Reflections on Sunday’s Gospel – August 14, 2011

The gospel for mass tomorrow is a doozie!  I’ve done some research.  Many learned people have different takes on this reading from Matthew.  Once, when disturbed by Jesus’ reaction to the Canaanite woman in this passage, I spoke with a trusted priest, and asked his interpretation.

We must understand a bit about the relationship between the Jews and the Canaanites.  The Canaanites were pagans, and were seen as being much lower on the totem pole than the Jews – by the Jews that is!  The Jews looked down their noses at these people, and the Canaanites looked down upon the Jews.  When the woman first asks Jesus for help, He basically ignores her.  When she humbles herself to ask a second time, Jesus called her a “dog” – the lesser creature that everyone saw her to be.

There are two things going on here.  By giving her a bit of a hard time, Jesus teaches her (and us) to humble herself in supplication.  She does that.  Jesus is also saying out loud what everyone else in that audience was thinking about the Canaanite woman.  By provoking her, He encourages her to humbly state her faith three times before the crowd – a powerful testimony to her belief in Jesus.  Then He tells her that because of her great faith, her daughter would be healed.

Was Jesus trying to teach His followers a lesson, too?  Who was the more faithful person – this pagan Canaanite, or the so-called “religious” followers of Jesus?  Was this also a lesson regarding the sin of pride?  Just think about it.

Gospel for Sunday, August 14, 2011

At that time, Jesus withdrew to the region of Tyre and Sidon.
And behold, a Canaanite woman of that district came and called out,
“Have pity on me, Lord, Son of David!
My daughter is tormented by a demon.”
But Jesus did not say a word in answer to her.
Jesus’ disciples came and asked him,
“Send her away, for she keeps calling out after us.”
He said in reply,
“I was sent only to the lost sheep of the house of Israel.”
But the woman came and did Jesus homage, saying, “Lord, help me.”
He said in reply,
“It is not right to take the food of the children
and throw it to the dogs.”
She said, “Please, Lord, for even the dogs eat the scraps
that fall from the table of their masters.”
Then Jesus said to her in reply,
“O woman, great is your faith!
Let it be done for you as you wish.”
And the woman’s daughter was healed from that hour.

Mt 15:21-28

About danardoyle

I am a Catholic, working wife and mother. I have three children ages 14, 20 and 27. I am extremely busy, as you can imagine. I aim each and every day to put God first in my life, to teach my children the Faith, to be a supportive spouse, keep the house in order, and do my job outside of the home well, too. That's an impossible task - without Divine intervention! Here, I hope to share my triumphs and struggles with other working moms in the same boat. I will share the tools I have discovered to making it all work - most days!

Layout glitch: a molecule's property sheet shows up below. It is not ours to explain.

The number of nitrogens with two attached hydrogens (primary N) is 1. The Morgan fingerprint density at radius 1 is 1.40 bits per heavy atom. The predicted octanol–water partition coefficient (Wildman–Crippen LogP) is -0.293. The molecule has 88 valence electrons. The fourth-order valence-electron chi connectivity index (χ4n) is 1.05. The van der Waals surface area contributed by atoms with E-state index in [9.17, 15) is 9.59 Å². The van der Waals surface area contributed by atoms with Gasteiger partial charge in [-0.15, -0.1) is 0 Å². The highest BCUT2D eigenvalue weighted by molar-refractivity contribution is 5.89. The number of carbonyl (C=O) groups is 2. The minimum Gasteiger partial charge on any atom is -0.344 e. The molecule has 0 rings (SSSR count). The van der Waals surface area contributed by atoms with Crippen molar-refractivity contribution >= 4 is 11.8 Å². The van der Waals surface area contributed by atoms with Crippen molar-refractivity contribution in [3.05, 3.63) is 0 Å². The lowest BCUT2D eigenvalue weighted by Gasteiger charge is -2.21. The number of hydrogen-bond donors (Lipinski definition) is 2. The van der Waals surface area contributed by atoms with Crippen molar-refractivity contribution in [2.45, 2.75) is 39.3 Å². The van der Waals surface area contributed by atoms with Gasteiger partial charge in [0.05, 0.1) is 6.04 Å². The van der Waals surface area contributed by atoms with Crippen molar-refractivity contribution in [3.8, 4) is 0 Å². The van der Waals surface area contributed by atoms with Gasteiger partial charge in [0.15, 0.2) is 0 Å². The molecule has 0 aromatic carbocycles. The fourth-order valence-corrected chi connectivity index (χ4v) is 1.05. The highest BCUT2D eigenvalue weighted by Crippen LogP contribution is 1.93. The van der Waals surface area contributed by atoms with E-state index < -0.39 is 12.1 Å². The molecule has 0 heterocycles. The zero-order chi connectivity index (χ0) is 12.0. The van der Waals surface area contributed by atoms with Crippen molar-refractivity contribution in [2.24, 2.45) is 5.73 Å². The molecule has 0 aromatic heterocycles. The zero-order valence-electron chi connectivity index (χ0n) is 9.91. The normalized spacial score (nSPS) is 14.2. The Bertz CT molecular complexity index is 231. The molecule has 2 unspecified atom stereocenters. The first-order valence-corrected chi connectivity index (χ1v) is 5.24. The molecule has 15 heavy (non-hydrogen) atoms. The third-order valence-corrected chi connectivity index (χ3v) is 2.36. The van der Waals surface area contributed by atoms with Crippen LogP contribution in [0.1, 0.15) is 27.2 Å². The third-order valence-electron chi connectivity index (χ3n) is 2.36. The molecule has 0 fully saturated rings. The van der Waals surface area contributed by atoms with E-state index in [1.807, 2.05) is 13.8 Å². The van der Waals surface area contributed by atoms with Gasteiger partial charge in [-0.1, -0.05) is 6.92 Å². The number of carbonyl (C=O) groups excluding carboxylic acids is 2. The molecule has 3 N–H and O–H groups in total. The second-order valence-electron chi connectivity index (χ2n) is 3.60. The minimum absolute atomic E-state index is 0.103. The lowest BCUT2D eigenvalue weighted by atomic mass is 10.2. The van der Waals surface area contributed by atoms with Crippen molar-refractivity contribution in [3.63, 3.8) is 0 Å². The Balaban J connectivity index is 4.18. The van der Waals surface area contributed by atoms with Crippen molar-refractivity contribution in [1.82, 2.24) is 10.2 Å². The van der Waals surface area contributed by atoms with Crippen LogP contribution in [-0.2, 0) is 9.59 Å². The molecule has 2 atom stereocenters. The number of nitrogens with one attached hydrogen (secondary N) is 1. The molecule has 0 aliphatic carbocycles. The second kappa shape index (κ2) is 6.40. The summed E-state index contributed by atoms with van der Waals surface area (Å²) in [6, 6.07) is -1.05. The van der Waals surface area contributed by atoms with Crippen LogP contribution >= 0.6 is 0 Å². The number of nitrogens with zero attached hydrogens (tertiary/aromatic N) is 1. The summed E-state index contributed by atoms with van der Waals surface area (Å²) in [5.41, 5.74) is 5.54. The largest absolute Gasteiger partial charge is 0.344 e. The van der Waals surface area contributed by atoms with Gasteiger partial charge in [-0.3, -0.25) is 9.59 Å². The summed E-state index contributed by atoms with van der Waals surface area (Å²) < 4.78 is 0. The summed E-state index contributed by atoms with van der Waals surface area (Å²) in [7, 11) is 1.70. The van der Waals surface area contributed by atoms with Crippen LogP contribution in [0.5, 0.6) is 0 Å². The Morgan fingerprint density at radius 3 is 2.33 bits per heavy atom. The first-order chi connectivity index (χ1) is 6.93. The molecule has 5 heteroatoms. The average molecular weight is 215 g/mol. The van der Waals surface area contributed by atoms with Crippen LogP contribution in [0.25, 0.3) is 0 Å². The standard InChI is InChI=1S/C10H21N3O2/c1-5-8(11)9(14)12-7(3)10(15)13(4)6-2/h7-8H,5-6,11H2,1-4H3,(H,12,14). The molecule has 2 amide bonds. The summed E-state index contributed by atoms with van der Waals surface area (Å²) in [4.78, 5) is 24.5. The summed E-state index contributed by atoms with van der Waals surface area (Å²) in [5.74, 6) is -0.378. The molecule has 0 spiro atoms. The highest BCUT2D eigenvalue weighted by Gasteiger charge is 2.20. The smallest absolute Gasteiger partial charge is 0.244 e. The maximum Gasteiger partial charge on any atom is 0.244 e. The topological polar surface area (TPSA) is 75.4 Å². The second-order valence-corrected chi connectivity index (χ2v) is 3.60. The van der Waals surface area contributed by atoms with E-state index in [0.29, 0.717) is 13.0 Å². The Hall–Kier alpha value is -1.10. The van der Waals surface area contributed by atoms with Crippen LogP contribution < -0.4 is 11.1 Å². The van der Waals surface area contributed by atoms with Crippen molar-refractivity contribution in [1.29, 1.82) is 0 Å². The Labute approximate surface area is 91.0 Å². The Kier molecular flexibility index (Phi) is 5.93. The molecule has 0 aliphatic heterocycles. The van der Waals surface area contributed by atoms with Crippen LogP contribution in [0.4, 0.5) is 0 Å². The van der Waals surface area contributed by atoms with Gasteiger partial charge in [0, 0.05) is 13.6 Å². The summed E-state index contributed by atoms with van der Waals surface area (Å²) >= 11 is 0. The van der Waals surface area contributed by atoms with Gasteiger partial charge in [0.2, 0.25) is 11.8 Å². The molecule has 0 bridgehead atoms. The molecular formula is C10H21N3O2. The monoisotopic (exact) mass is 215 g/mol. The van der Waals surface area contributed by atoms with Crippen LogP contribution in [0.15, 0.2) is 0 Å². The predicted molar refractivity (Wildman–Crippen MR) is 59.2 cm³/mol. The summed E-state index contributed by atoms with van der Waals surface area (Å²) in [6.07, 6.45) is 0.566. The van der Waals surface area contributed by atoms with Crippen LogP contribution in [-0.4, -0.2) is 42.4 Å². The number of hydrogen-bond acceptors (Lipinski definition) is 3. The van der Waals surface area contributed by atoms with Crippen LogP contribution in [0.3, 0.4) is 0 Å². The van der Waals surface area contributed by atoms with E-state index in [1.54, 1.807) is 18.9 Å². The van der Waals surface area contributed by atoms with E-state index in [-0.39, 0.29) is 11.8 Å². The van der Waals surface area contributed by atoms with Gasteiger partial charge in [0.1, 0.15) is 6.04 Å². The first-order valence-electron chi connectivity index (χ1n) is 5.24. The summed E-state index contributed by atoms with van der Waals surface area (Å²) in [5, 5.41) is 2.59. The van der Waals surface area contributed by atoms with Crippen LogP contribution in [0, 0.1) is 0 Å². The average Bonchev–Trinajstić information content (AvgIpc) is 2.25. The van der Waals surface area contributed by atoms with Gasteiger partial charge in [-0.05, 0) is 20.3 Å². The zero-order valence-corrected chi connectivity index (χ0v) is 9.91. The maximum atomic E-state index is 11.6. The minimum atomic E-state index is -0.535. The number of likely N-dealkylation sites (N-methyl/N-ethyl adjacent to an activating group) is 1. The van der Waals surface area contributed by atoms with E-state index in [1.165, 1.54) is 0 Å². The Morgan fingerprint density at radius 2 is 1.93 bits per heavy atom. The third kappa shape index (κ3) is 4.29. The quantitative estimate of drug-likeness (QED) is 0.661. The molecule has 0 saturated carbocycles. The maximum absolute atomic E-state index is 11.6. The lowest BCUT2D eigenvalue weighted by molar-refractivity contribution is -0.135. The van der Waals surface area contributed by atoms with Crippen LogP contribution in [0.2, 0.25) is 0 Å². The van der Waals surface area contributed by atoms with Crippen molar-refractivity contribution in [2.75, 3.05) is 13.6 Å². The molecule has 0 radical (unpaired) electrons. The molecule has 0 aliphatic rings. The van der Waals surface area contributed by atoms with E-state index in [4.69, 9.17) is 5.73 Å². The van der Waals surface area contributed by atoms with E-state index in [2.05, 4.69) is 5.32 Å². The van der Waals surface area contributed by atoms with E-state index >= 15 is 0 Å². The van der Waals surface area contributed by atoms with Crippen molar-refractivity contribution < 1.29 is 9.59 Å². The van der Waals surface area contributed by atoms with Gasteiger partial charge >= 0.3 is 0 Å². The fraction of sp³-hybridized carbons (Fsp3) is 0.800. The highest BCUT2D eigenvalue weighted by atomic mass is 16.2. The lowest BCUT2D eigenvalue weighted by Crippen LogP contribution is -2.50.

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3 Responses to Reflections on Sunday’s Gospel – August 14, 2011

  1. pattyabr says:

    I went to church tonight and the priest’s take on the gospel was different. If you follow the Gospel in succession, Jesus was probably “spent” he lost his cousin John the Baptist and he was being asked by many people for many things. Yes he “drew the line” and was cross at giving help to a Gentile woman when his purpose was to redeem the Israelites. We are all “spent” at times in our lives by helping people when there is nothing left to give. The woman asking kindly for Jesus’ help and he helped her by healing her daughter. Sometimes when there is nothing left to give we must realize that God may be on the other side asking for help.

    • danardoyle says:

      Neat! I read another post written by a priest with yet another perspective. He said that we really see Jesus’ human side here. The problem I have with that is that He was fully divine and fully human, but without sin. For Him to be cruel to the woman, as reading the passage at surface value would suggest, He would be sinning. Jesus couldn’t do that. Interesting to hear different perspectives/theories! Thanks!

  2. littlesoul2 says:

    This is definitely a challenging gospel! But like you said, Jesus is fully human and fully Divine and perfect in both of His natures. I cannot imagine Him ever being unjustly cross or impatient with this desperate woman pleading for help with her child. I’ve heard several times that the term “dogs,” was not nearly as offensive as it sounds to us, in the orginal language, and in the culture of the time. I don’t know the answer, but I like to think that He was highlighting the depth of her faith in Him, so much greater than that of his own people. He also made her “persist.” Something else that he taught in several stories — like the poor judge with that woman who wouldn’t give him any rest.

    Another “hard” gospel is the fig tree without fruit which got cursed — even though it wasn’t even the time for figs! I’ve always felt bad for that poor tree : )

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